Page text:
from The American Heritage® Dictionary of the English Language, 4th Edition

  • adj. Appearing worn and exhausted; gaunt.
  • adj. Wild or distraught in appearance.
  • adj. Wild and intractable. Used of a hawk in falconry.
  • n. An adult hawk captured for training.

from Wiktionary, Creative Commons Attribution/Share-Alike License

  • adj. Looking exhausted and unwell, in poor condition
  • adj. Wild or untamed
  • n. A stackyard, an enclosure on a farm for stacking grain, hay, etc.
  • n. A hunting bird captured as an adult.

from the GNU version of the Collaborative International Dictionary of English

  • adj. Wild or intractable; disposed to break away from duty; untamed.
  • adj. Having the expression of one wasted by want or suffering; hollow-eyed; having the features distorted or wasted by pain; wild and wasted, or anxious in appearance.
  • n. A young or untrained hawk or falcon.
  • n. A fierce, intractable creature.
  • n. A hag.
  • n. A stackyard.

from The Century Dictionary and Cyclopedia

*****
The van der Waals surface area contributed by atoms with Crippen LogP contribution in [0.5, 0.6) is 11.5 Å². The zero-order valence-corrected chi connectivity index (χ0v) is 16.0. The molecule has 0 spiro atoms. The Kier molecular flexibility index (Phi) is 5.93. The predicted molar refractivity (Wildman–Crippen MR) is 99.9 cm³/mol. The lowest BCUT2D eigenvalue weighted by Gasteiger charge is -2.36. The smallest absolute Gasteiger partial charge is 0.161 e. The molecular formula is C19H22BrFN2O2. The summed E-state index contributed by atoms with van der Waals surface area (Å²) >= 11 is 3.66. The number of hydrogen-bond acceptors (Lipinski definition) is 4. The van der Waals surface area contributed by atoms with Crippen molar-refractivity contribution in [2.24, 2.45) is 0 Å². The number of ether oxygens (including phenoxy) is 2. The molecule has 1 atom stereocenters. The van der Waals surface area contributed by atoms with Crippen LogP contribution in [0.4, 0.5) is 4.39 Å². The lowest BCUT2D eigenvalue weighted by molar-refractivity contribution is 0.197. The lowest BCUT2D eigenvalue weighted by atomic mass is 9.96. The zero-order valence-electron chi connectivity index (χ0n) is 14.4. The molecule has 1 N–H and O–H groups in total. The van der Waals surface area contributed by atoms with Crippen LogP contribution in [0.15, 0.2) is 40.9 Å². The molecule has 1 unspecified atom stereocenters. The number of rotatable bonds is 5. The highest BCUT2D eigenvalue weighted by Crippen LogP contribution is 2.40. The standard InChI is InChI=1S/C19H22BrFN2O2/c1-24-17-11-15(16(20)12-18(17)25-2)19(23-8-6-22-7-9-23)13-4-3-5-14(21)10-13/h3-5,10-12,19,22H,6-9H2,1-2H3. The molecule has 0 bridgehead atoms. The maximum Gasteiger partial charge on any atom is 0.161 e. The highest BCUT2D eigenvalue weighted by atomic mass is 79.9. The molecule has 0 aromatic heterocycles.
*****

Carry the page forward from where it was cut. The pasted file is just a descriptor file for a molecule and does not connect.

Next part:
• Wild; intractable: said of a hawk or falcon.
  • Hence Untamed; lawless; wanton; profligate.
  • n. A hawk; specifically, in falconry, a wild hawk caught when in its adult plumage.
  • n. A hag; an ugly old woman; also, a wanton.
  • Wild-looking, as from prolonged suffering, terror, or want; careworn; gaunt; wildly staring.
  • Desperately wild; reckless: with reference to an act.
  • Synonyms Grim, Grisly, etc. (see ghastly); lean, worn, wasted (especially in countenance).
  • n. A stack-yard.

from WordNet 3.0 Copyright 2006 by Princeton University. All rights reserved.

  • adj. showing the wearing effects of overwork or care or suffering
  • adj. very thin especially from disease or hunger or cold
  • n. British writer noted for romantic adventure novels (1856-1925)


French hagard, wild, from Old French, wild hawk, raptor, perhaps of Germanic origin.
(American Heritage® Dictionary of the English Language, Fourth Edition)
From Old French faulcon hagard ("wild falcon") ( > French hagard ("dazed")), from Middle High German hag ("coppice") ( > archaic German Hag ("hedge, grove")). Akin to Frankish hagia ( > French haie ("hedge"))[2] (Wiktionary)



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  • "I was spreading a bit of manure for Patrick down in Garry Dyne when one of Tommy's young ones came up to me. "Maggie Frances is dying," she said. And what do you know, Kitty, the young one, was just going in the door when I reached the end of the haggard."
    The Dirty Dust by Máirtín Ó Cadhain, translated by Alan Titley, p 7

    June 5, 2016

  • Haggard through the hot white noon
    from "Pursuit," by Sylvia Plath

    April 8, 2008